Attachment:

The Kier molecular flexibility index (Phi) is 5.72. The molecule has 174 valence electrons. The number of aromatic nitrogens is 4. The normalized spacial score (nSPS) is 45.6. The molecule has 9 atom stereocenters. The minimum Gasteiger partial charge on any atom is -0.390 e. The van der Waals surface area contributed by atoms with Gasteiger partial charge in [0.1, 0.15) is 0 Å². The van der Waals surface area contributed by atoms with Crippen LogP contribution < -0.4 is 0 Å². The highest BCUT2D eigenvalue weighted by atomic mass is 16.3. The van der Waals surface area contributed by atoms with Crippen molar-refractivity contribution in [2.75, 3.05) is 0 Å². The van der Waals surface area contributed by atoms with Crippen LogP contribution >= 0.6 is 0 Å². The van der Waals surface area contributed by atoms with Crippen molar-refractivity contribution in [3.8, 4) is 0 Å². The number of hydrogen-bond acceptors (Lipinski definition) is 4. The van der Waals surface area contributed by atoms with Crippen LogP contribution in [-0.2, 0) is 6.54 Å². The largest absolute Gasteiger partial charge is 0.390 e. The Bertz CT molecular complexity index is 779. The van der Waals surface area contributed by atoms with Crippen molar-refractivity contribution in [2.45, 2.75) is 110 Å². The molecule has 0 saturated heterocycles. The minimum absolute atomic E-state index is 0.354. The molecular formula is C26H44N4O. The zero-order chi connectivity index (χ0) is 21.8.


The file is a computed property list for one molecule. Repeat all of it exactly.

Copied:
The Kier molecular flexibility index (Phi) is 5.72. The molecule has 174 valence electrons. The number of aromatic nitrogens is 4. The normalized spacial score (nSPS) is 45.6. The molecule has 9 atom stereocenters. The minimum Gasteiger partial charge on any atom is -0.390 e. The van der Waals surface area contributed by atoms with Gasteiger partial charge in [0.1, 0.15) is 0 Å². The van der Waals surface area contributed by atoms with Crippen LogP contribution < -0.4 is 0 Å². The highest BCUT2D eigenvalue weighted by atomic mass is 16.3. The van der Waals surface area contributed by atoms with Crippen molar-refractivity contribution in [2.75, 3.05) is 0 Å². The van der Waals surface area contributed by atoms with Crippen LogP contribution >= 0.6 is 0 Å². The van der Waals surface area contributed by atoms with Crippen molar-refractivity contribution in [3.8, 4) is 0 Å². The number of hydrogen-bond acceptors (Lipinski definition) is 4. The van der Waals surface area contributed by atoms with Crippen LogP contribution in [-0.2, 0) is 6.54 Å². The largest absolute Gasteiger partial charge is 0.390 e. The Bertz CT molecular complexity index is 779. The van der Waals surface area contributed by atoms with Crippen molar-refractivity contribution in [2.45, 2.75) is 110 Å². The molecule has 0 saturated heterocycles. The minimum absolute atomic E-state index is 0.354. The molecular formula is C26H44N4O. The zero-order chi connectivity index (χ0) is 21.8.